When Serine arrived at Marshall Dennehy’s Philadelphia office, she experienced anxiety, beginning with her elevator ride to the twenty-fourth floor and continuing throughout the workday. (Id. ¶¶ 46-48.) She was unable to sleep or eat and obsessively researched evacuation plans for high building floors. (Id. ¶¶ 50, 53.) She experienced extreme nervousness at work, particularly while riding the elevator or while away from a window. (Id. ¶¶ 49, 57.) Although her symptoms ranged widely, Serine generally refers to her condition as “claustrophobia.” (Id. ¶¶ 3, 60.) As a result, she left work early on October 2, 3, and 4, and worked from home on October 5 and 8. (Id. ¶¶ 51, 54.) On October 9, Serine advised Fitzgerald and the Marshall Dennehy Director of Human Resources that she could not return to the Philadelphia office due to her symptoms. (Id. ¶ 59.) Fitzgerald allowed her to work from home while she sought treatment with a psychologist. (Id. ¶¶ 61-64.)
Approximately two weeks later, Serine met with Fitzgerald and Dougherty to discuss her situation further. (Id. ¶ 65.) Dougherty questioned the sufficiency of her medical documentation and advised her that there was no place for her in the firm other than in the Philadelphia or Scranton offices. (Id. ¶¶ 68-69.) Dougherty denied her request to work from the King of Prussia, Doylestown, or Cherry Hill offices, citing the long commute, an apparent need to have face-to-face supervision by Fitzgerald, and her need to take the New Jersey bar examination. (Id. ¶¶ 71-79.) However, Dougherty permitted Serine to work from home for the next three months. (Id. ¶ 80.)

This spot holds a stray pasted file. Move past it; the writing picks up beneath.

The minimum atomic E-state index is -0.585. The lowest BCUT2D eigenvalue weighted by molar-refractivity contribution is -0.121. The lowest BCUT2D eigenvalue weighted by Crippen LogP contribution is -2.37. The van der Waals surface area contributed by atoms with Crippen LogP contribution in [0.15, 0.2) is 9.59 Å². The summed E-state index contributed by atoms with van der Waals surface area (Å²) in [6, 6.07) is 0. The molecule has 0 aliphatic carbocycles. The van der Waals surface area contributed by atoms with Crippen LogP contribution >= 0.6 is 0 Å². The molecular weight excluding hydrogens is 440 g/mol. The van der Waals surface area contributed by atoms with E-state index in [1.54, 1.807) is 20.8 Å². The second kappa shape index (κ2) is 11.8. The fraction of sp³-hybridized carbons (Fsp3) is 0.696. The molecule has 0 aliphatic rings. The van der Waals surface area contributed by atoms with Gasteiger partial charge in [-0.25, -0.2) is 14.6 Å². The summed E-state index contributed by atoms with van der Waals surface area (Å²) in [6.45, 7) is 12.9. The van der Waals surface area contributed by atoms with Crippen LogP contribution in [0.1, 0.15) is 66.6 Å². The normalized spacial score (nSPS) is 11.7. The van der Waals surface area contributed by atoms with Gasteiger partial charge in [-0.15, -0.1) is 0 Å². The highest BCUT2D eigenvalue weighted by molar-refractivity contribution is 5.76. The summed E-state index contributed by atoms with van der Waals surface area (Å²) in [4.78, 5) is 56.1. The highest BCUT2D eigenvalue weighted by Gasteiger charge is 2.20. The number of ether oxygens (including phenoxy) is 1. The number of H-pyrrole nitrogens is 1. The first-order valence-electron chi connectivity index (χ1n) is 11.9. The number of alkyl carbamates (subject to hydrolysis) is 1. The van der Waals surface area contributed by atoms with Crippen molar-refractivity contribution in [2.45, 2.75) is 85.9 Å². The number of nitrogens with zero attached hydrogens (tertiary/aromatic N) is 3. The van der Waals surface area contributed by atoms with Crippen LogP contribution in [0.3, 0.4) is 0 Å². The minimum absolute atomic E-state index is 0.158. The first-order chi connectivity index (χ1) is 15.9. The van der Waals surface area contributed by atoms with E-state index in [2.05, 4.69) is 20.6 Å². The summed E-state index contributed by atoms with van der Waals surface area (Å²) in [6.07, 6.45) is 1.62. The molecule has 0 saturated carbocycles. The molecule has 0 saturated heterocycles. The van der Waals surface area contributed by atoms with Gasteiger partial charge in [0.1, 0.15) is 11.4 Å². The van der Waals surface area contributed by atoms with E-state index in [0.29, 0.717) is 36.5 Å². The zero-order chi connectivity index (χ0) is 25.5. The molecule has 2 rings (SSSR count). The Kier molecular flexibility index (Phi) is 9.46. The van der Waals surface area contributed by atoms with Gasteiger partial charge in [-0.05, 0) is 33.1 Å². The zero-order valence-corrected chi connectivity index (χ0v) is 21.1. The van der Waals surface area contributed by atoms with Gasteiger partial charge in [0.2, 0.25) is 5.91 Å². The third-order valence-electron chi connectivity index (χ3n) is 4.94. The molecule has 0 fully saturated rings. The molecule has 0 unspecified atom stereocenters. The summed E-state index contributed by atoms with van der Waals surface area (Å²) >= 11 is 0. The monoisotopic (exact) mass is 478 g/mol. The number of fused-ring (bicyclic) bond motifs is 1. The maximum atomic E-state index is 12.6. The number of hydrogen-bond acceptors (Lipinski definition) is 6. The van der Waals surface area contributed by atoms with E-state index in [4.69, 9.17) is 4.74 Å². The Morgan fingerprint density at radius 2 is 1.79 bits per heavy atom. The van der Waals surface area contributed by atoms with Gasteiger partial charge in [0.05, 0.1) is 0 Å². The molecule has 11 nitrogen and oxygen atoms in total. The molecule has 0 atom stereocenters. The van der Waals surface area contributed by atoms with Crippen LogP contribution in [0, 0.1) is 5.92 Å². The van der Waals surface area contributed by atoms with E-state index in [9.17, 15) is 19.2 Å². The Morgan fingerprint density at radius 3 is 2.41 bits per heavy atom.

In December 2012, Fitzgerald gave Serine a highly favorable performance review and a $5, 000 raise, noting that her work performance had not suffered as a result of her health issues. (Id. ¶¶ 83-86.) When she once again requested a transfer to King of Prussia, Doylestown, or Cherry Hill, Fitzgerald advised her that she would need to return to the Philadelphia or Moosic office in order to remain employed by Marshall Dennehy. (Id. ¶ 88.)
On January 4, 2013, Fitzgerald advised Serine that Marshall Dennehy would permit her to work from home until February 1, 2013, at which point her employment would be terminated. (Id. ¶ 93.) Marshall Dennehy offered to continue her salary until March 1, 2013, contingent on Serine releasing the firm from liability stemming from the termination of her employment. (Id. ¶¶ 93-94.) She rejected the firm’s offer. (Id. ¶ 95.) Following several allegedly inaccurate and contradictory written correspondences, Fitzgerald advised Serine in person that she would be terminated at the close of business on January 23, 2013, with her salary continuing until February 1, 2013. (Id. ¶¶ 95-106.)